Certain Uncertainty by Kay Schröder
Water stress or scarcity does always need to be reflected in context. While some parts of the world are only sparsely populated, the impact and mitigation of water stress in densely populated areas is potentially critical. While most water stress mappings focus on communicating the water stress within a tempo-spatial context, this project aims to map the water stress of selected capitals within the context of the global population density to enable the viewer to explore the interaction between both dimensions in a meaningful way. The water stress of each of the selected capitals is encoded in red semitransparent epoxy discs representing four dimensions: the latitude and longitude that puts the disc in the accurate spatial context, a radius reflecting the humans living in the area, and a height representing the projected water stress.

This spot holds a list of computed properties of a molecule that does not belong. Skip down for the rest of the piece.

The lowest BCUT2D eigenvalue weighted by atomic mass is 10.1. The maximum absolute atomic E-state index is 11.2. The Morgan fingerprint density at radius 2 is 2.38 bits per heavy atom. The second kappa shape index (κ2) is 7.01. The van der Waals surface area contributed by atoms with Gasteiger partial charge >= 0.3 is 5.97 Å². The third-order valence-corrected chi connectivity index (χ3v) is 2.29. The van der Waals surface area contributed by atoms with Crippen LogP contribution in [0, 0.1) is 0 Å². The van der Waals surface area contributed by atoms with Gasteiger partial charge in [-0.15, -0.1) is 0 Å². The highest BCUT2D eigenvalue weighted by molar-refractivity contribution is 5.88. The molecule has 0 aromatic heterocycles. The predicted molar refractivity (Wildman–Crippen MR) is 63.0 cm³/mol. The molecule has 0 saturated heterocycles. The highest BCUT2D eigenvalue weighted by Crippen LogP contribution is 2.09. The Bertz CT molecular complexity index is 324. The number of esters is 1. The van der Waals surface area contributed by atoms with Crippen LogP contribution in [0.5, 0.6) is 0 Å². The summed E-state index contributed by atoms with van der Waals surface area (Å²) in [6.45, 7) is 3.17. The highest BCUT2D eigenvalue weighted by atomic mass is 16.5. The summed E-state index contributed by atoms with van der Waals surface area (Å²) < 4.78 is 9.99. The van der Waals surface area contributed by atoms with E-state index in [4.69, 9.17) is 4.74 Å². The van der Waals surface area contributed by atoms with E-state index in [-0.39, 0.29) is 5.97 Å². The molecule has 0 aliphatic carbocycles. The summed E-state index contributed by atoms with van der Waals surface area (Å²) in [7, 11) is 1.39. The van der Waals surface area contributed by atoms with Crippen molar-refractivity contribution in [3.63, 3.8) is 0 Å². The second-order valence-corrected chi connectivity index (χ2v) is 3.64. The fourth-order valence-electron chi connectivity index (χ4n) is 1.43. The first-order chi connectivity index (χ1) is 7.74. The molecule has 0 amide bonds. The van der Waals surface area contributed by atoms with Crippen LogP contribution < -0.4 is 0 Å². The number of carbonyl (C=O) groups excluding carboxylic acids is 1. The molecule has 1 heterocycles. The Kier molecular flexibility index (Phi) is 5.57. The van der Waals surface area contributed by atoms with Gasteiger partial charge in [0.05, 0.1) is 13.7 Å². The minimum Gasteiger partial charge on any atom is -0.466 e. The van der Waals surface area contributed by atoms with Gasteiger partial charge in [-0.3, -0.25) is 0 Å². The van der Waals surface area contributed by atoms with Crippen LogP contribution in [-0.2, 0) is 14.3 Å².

The projection space – an elevation map showing the population density of the world – is made of wood and shaped with a CNC cutter based on demographic data. The surface is coated with multi-layer high pigmented color to allow accurate color reflections of the water stress epoxy discs.
Through focusing strongly on the data itself and removing all cartographic borderlines, an abstract space of mountain ranges remains, showing the world as a spatial accumulation of humans confronted with increasingly changing environmental conditions.
CreditsKay Schröder & Jules Sinsel: Dataphysicalization, Dataprocessing, Mechanical- and Industrial design. Björn Giesbrecht: Photography